US credit insurance market grows despite legal obstacles
The credit insurance market in the United States has expanded dramatically in recent years but remains tens of billions of dollars smaller than the markets in the Europe and Asia. Credit insurance is a tremendously powerful tool which allows financial institutions to transfer risk and expand lending capacity while maintaining prudent capital reserves, and has been successfully used in Europe and Asia for over a decade.
However, this begs an interesting question – why does the United States, home of the world's largest financial institutions, lag behind other markets? Amazingly, in part the answer is because a few municipalities in upstate New York defaulted on their bonds in the 1980s.
Municipal bond insurance covers hundreds of billions of dollars in risks in the United States, and any given default can be quite costly. Concerned by those defaults in the 1980s, the New York State Legislature acted to isolate those risks to specially licensed monoline insurers (isolation of risks being in accordance with economic theory at the time). While the monolines would be limited to underwriting only insurance on debt obligations, such debt obligations were broadly defined as any monetary obligation whatsoever. And thus was born the famed New York Insurance Law Article 69, otherwise known as New York's financial guaranty insurance law.
Article 69 proved very successful in isolating financial guaranty insurance to monoline insurers. Unrelated insurance exposures, such as insurance for lease obligations or what is now considered the modern credit insurance market, were declared financial guaranty insurance by the New York Insurance Department. In the following years, as the only providers of insurance on debt obligations, many monolines heavily supported credit default swaps on mortgages leading up to the Financial Crisis.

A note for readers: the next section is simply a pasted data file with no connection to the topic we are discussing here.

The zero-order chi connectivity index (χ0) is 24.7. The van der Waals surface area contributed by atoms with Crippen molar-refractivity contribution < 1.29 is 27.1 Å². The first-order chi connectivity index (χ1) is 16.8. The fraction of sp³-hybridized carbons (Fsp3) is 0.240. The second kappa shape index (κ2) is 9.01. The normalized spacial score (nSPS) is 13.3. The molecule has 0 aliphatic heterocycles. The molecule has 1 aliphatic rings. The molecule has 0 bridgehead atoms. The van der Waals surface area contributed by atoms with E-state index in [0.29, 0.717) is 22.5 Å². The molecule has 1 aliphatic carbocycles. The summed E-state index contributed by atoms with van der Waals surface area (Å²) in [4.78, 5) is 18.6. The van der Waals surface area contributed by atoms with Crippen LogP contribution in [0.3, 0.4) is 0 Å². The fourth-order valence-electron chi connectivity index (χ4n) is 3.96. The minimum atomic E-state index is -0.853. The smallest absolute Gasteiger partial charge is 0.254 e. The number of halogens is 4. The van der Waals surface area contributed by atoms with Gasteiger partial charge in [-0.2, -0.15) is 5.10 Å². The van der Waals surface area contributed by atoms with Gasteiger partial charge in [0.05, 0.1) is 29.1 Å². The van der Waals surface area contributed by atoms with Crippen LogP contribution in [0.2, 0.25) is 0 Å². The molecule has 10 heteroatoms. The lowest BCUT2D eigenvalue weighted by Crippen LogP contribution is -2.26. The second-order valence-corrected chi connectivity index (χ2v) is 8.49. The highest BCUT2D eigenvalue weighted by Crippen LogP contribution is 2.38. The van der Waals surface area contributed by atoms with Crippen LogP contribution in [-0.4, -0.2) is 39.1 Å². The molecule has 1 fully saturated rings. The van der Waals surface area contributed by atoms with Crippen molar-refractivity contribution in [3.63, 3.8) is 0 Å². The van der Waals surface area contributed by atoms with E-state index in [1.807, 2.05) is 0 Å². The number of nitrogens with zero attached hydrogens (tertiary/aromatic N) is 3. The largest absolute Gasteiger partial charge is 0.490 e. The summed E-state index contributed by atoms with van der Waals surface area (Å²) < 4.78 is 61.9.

Today, modern economic theory, in direct contrast to the 1980s, calls for the diversification of risks. When implementing Basel III in the United States, the Federal Reserve specifically forbade monolines from underwriting "eligible guarantees" which could be used for credit risk substitution, noting their "wrong-way" risk. This sentiment against monolines is likely shared by the New York regulators, who have declined to bring a single enforcement action relating to Article 69 since the Financial Crisis.
And yet Article 69 remains good law. Thus a state law premised on a discredited economic theory, which benefits a line of insurers which are generally no longer active, continues to hold back the growth of the US credit insurance market, all because of a few defaults in upstate New York thirty years ago.
Notably, there are ways to acquire credit insurance in New York while remaining in compliance with New York law, as to which we advise clients on a weekly basis. Further, this issue is also not beyond the New York State Legislature, which could either repeal Article 69 or limit the scope of "debt obligations" to municipal bond insurance at any time. Still, until such action is taken, the credit insurance market in the United States will remain impeded.
This article first appeared in Insurance Day